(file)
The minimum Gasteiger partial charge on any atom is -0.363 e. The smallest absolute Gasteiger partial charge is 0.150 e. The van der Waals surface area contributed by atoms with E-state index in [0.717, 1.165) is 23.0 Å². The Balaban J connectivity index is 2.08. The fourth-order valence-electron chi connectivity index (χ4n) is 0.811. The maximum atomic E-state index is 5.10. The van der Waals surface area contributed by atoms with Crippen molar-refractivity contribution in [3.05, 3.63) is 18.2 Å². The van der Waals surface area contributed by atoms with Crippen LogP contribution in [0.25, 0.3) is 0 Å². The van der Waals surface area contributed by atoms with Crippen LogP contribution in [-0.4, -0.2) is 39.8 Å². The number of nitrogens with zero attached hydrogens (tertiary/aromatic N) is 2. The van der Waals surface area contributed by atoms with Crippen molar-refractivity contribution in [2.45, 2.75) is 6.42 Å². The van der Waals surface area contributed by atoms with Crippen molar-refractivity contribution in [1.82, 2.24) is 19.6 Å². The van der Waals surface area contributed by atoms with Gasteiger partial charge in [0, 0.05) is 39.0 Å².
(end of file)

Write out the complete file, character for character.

The minimum Gasteiger partial charge on any atom is -0.363 e. The smallest absolute Gasteiger partial charge is 0.150 e. The van der Waals surface area contributed by atoms with E-state index in [0.717, 1.165) is 23.0 Å². The Balaban J connectivity index is 2.08. The fourth-order valence-electron chi connectivity index (χ4n) is 0.811. The maximum atomic E-state index is 5.10. The van der Waals surface area contributed by atoms with Crippen molar-refractivity contribution in [3.05, 3.63) is 18.2 Å². The van der Waals surface area contributed by atoms with Crippen LogP contribution in [0.25, 0.3) is 0 Å². The van der Waals surface area contributed by atoms with Crippen LogP contribution in [-0.4, -0.2) is 39.8 Å². The number of nitrogens with zero attached hydrogens (tertiary/aromatic N) is 2. The van der Waals surface area contributed by atoms with Crippen molar-refractivity contribution in [2.45, 2.75) is 6.42 Å². The van der Waals surface area contributed by atoms with Crippen molar-refractivity contribution in [1.82, 2.24) is 19.6 Å². The van der Waals surface area contributed by atoms with Gasteiger partial charge in [0, 0.05) is 39.0 Å².